When the percentage of COVID-19 positive cases registered, it stunned pediatrician Dr. Allison Eckard.
Charleston County Public Schools, which opened for face-to-face learning in early September, recorded a 1% positivity rate during the fall semester.
For Eckard, who is an associate professor at the Medical University of South Carolina and is the division director for infectious diseases, the low number dispelled a lot of the fear and preconceived ideas about reopening schools in person.
“I really was just not in favor of this initially and now I am a believer,” Eckard told the MUSC’s Catalyst News. “Kids need to be in school, and it’s safe.”
One look at the district’s dashboard illustrates her point. Of all the total cases to date within the school system, the most listed for any one category is 126 for virtual/remote learners. No individual school has registered 50 positive cases and many have hovered in the single digits. One school this week reported 7, but the majority have between 0 and 2.
There are approximately 50,000 students and more than 6,000 faculty and staff members in the district of 87 schools, though charter schools were not part of the study. It was reported during the fall that the district had 70% of its students attending school in class.
Eckerd told the Catalyst News that any spread she was seeing from the contact tracing they had done was primarily from teacher to teacher or teacher to student and not students spreading the virus to teachers. “There have only been a handful of cases that may have been transmitted within the schools and within the classroom. There have been cases, there’s no doubt, but the majority of them have been acquired outside of the classroom.”
The next few weeks might be telling for those schools. The county numbers “skyrocketed” after the holiday – with a two-week incidence rate of 571 cases per 100,000 individuals (A low number would be between 0 and 50). The positivity rate was an off-the-charts 23.9%. But Eckard says the number is beginning to trend downward.
She also told District Administration that the data should be looked at cautiously.
“Positivity rate is just one measure of disease activity in a community and inherently has a lot of limitations/flaws — it depends on who is being tested, how many people are tested,” Eckard said. “It must only be used in conjunction with several other measures.”
Across the state of South Carolina, there have been more than 5,700 cases among students and just over 2,300 cases among employees in both public and charter schools, according to the South Carolina Department of Health and Environmental Control (DHEC). Those numbers are reported for those who “physically attend school on a regular basis” and who attended school-sponsored activities.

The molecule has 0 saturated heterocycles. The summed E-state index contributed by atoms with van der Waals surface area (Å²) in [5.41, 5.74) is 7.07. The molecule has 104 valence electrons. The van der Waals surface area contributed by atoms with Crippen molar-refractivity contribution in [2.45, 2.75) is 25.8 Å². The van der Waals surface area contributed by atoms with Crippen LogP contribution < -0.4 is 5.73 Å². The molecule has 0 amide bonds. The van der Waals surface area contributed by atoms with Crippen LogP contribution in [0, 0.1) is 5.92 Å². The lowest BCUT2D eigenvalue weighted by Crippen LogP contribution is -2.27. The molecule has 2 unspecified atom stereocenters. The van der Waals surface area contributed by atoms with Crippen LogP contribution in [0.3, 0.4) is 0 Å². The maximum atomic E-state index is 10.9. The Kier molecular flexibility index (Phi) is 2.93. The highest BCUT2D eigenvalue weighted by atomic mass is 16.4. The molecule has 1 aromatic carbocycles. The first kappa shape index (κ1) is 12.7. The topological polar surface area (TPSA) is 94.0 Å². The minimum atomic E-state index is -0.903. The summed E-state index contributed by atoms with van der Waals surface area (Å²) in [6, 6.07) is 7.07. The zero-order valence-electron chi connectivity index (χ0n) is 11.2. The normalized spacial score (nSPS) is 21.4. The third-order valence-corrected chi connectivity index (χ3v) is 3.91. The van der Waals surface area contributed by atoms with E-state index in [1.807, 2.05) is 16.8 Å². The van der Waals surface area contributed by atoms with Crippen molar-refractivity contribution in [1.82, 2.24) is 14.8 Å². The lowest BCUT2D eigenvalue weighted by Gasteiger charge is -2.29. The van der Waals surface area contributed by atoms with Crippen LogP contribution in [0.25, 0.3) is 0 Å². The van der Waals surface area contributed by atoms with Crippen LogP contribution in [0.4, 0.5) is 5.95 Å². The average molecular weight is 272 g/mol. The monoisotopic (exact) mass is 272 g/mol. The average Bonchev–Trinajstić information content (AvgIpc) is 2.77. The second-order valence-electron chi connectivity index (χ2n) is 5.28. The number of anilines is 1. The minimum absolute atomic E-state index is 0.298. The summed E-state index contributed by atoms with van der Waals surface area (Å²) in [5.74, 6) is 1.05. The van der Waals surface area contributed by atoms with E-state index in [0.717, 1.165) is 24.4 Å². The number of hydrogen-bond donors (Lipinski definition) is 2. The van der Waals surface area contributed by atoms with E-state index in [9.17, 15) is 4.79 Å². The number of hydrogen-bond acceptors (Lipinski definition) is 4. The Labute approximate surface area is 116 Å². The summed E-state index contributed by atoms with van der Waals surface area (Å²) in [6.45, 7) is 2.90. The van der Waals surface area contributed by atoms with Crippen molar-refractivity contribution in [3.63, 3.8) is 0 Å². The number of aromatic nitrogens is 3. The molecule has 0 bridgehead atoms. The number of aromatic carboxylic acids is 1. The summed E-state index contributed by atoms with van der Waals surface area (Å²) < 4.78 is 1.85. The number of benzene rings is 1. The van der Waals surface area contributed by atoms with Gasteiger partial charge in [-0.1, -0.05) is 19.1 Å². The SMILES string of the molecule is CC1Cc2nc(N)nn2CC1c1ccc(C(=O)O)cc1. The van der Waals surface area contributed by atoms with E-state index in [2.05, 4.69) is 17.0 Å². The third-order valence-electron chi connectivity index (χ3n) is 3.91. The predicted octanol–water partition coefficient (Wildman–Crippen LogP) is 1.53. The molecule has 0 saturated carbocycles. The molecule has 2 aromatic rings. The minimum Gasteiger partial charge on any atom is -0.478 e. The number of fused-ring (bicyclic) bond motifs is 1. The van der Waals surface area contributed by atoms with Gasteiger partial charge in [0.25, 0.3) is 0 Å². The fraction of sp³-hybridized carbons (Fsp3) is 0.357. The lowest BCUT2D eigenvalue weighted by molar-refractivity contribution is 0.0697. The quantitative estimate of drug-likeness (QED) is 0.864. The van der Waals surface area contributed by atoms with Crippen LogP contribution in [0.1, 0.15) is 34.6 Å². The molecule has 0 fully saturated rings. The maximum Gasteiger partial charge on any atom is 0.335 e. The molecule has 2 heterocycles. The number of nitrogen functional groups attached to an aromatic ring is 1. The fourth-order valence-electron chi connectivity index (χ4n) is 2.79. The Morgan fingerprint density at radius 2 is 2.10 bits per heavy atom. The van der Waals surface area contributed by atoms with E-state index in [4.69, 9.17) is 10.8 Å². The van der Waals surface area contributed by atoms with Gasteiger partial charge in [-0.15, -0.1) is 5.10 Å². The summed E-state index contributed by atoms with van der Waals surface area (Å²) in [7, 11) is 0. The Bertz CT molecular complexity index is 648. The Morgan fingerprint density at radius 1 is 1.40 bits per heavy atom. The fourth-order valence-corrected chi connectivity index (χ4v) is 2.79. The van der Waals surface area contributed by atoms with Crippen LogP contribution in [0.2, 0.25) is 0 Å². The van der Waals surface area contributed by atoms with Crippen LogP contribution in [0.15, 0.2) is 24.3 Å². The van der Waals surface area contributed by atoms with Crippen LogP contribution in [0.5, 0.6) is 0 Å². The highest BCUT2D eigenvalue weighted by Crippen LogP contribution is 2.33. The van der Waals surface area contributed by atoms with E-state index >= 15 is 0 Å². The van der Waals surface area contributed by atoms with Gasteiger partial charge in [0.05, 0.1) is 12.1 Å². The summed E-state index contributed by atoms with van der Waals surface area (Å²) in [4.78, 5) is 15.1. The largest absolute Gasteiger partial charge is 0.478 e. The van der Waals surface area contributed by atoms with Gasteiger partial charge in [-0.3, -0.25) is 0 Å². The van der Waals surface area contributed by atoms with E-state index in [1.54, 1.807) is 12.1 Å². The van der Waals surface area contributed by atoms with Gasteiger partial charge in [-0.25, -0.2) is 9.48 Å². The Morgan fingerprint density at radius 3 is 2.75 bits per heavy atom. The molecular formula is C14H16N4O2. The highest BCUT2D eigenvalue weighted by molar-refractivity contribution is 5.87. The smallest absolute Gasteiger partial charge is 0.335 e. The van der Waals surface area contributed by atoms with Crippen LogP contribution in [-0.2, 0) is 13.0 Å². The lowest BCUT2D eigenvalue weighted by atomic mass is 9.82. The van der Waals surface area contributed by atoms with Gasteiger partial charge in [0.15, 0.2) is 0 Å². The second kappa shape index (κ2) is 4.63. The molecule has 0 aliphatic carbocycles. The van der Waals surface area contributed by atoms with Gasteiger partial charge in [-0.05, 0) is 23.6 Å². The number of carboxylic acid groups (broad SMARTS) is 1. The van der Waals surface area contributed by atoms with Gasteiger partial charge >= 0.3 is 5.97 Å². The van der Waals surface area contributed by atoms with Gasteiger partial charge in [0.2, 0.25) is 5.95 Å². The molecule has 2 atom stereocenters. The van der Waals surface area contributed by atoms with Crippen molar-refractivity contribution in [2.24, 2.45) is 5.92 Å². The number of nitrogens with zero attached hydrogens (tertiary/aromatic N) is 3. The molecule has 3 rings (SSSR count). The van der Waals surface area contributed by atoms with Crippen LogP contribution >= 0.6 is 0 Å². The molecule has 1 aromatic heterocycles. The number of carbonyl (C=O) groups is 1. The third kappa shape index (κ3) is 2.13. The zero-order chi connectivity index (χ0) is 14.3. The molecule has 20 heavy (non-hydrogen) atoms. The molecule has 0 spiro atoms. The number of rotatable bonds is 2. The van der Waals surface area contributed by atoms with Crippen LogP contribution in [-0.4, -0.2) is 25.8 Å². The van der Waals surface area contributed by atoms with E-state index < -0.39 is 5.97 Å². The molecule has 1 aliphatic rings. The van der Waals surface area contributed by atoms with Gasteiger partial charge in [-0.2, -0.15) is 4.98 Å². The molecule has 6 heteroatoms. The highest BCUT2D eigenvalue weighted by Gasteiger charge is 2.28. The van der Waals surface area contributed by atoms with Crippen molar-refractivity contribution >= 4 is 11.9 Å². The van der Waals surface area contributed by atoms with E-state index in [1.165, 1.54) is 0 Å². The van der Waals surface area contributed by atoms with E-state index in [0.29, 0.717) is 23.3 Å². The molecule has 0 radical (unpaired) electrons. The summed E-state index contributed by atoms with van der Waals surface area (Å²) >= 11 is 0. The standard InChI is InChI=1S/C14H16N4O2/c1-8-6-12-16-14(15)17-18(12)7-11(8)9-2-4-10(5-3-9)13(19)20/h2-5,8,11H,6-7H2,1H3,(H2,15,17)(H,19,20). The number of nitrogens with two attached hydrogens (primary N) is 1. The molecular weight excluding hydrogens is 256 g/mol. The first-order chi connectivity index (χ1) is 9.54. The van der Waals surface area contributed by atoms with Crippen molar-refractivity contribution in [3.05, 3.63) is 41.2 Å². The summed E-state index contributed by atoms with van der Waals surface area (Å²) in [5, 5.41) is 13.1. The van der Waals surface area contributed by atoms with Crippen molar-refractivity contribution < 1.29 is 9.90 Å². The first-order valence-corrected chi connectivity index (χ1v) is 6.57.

For schools operating in person, there has been concern about potential spread with students who may not show signs of having the virus. But Eckard said from the research she has done, she has not seen that occurring.
“There is a possibility that there are some missed cases among students who are asymptomatic or have mild symptoms and are not tested,” she told DA. “But, that is not the most important part of the data—what matters is the transmission occurring within the classrooms, regardless of the absolute number of cases. I have scoured the data for weeks and vetted the data with our local DHEC and CCSD. There are just very little evidence of transmission in the classrooms.”
Schools have shown that with proper social distancing measures, sanitizing solutions, continual cleaning and improved ventilation, potential spread can be minimized. In Charleston, the Catalyst News noted the installment of “60 miles of plexiglass” and “200,000 items of personal protective equipment.”
The Charleston district has worked with the South Carolina DHEC as well as MUSC to forge a strong overall prevention plan that includes robust contact tracing for those who are close to a positive individual, testing of those who show symptoms, and vaccinations for their nurses. Teachers and staff in the state will become eligible to receive vaccines as part of Phase 1b, which will happen after 70% of long-term care residents and healthcare workers have received them.
Eckard notably is one of a number of physicians who have been examining children with the rare multisystem inflammatory syndrome (MIS-C) and experience complications from COVID-19. The MUSC Children’s Hospital is using a new treatment called remestemcel-L to try to quell the disease in which children show very high fevers in the 105-106-degree range.